The ad for the Couple app seems more realistic. It features a young man and woman whose smartphones are never out of reach, allowing them sweetly to beam messages and pictures back and forth all day long; they even brush their teeth “together” via video. In a telling moment, when they are shown in-person making dinner, they spend as much time taking pictures of each other and posting them as they do enjoying their meal, prompting one to wonder whether the subliminal message of these apps isn’t the importance of staying in touch with our romantic partners but that the undocumented relationship isn’t worth having. In an age of always on, ambient intimacy, is there still a role for inconvenience in a relationship? “Absence makes the heart grow fonder” seems obsolete in a world where you can livestream your boyfriend flossing his teeth every night.
As with any app, there are privacy concerns. The Duet app description notes “Your conversations are saved forever and Duet becomes a digital lockbox for the people and memories you cherish most,” but the company does crack open those lockboxes to third parties that want to send you targeted offers. Deals on romantic dinners or flowers could appear on your screen after a flurry of mutual thumb-kisses, for example. And what happens to your carefully curated lovers’ lockbox when the romance sours? Who gets ownership rights to those digital memories?
Although marketed with gauzy images of love-struck youth, to sustain a user base these apps will have to cater to those well past the early days of giddy courtship. In the early days of a romance, photos and constant messaging form the bulk of users’ exchanges, one of the creators of the Avocado app told Co.Design. With cohabitation, steamy texts give way to grocery lists, and by the time you’re married with children, it’s shared calendars, carpool schedules, and after-school activities lists. Love might be blind, but commitment, evidently, requires spreadsheets.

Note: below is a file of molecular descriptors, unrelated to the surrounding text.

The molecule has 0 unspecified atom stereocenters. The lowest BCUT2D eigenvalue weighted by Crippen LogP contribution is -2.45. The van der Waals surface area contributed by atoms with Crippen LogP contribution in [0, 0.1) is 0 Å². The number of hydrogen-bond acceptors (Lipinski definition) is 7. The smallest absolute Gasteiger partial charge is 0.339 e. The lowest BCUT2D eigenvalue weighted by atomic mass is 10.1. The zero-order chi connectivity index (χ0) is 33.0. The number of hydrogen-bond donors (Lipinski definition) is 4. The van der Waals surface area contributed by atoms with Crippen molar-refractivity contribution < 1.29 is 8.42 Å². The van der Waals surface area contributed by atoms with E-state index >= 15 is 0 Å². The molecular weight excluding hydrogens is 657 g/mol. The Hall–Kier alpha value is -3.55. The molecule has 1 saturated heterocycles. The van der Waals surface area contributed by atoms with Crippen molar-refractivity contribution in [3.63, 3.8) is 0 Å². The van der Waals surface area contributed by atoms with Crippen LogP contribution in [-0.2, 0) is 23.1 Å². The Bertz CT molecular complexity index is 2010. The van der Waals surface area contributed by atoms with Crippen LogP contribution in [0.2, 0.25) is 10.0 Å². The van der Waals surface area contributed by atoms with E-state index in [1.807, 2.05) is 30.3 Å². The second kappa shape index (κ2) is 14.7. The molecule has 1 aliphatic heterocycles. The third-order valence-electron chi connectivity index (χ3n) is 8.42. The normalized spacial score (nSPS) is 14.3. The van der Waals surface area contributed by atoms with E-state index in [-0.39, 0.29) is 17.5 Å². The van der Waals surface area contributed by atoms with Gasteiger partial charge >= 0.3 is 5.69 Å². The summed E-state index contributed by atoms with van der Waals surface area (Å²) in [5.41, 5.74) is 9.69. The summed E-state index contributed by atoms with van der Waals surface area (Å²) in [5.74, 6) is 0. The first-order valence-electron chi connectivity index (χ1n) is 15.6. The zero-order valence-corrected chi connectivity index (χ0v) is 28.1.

For those already accustomed to and enthusiastic about documenting their relationships, these apps offer an appealing and more intimate way to do that than traditional social networking sites. A spokesman for Between’s parent company told Venture Beat last summer, “We’re trying to make Between like a symbol of commitment.” But commitment can take many forms, and the unrelenting pressure to be ever and always available to another person isn’t everyone’s ideal. Even though it’s Valentine’s Day, before you succumb to the pressure to download a couples app, remember the warning of a character in D.H. Lawrence’s Sons and Lovers: As he told his eager, would-be paramour, “You love me so much, you want to put me in your pocket. And I should die there smothered.”
This article arises from Future Tense, a collaboration among Arizona State University, the New America Foundation, and Slate. Future Tense explores the ways emerging technologies affect society, policy, and culture. To read more, visit the Future Tense blog and the Future Tense home page. You can also follow us on Twitter.